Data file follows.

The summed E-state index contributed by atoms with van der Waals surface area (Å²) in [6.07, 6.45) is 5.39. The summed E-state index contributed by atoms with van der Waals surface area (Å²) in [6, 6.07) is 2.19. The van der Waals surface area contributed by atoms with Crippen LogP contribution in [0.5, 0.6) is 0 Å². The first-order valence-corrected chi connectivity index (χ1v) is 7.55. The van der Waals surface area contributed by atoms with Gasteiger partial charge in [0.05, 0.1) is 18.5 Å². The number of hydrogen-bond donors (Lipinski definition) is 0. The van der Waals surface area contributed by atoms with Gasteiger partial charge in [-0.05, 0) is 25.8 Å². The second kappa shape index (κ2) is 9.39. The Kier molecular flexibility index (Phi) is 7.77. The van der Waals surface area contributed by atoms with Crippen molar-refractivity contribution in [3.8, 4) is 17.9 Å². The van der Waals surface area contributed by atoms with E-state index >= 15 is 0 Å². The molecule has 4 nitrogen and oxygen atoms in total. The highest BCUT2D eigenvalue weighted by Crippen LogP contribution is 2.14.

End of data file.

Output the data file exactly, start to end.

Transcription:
The summed E-state index contributed by atoms with van der Waals surface area (Å²) in [6.07, 6.45) is 5.39. The summed E-state index contributed by atoms with van der Waals surface area (Å²) in [6, 6.07) is 2.19. The van der Waals surface area contributed by atoms with Crippen LogP contribution in [0.5, 0.6) is 0 Å². The first-order valence-corrected chi connectivity index (χ1v) is 7.55. The van der Waals surface area contributed by atoms with Gasteiger partial charge in [0.05, 0.1) is 18.5 Å². The number of hydrogen-bond donors (Lipinski definition) is 0. The van der Waals surface area contributed by atoms with Gasteiger partial charge in [-0.05, 0) is 25.8 Å². The second kappa shape index (κ2) is 9.39. The Kier molecular flexibility index (Phi) is 7.77. The van der Waals surface area contributed by atoms with Crippen molar-refractivity contribution in [3.8, 4) is 17.9 Å². The van der Waals surface area contributed by atoms with E-state index >= 15 is 0 Å². The molecule has 4 nitrogen and oxygen atoms in total. The highest BCUT2D eigenvalue weighted by Crippen LogP contribution is 2.14.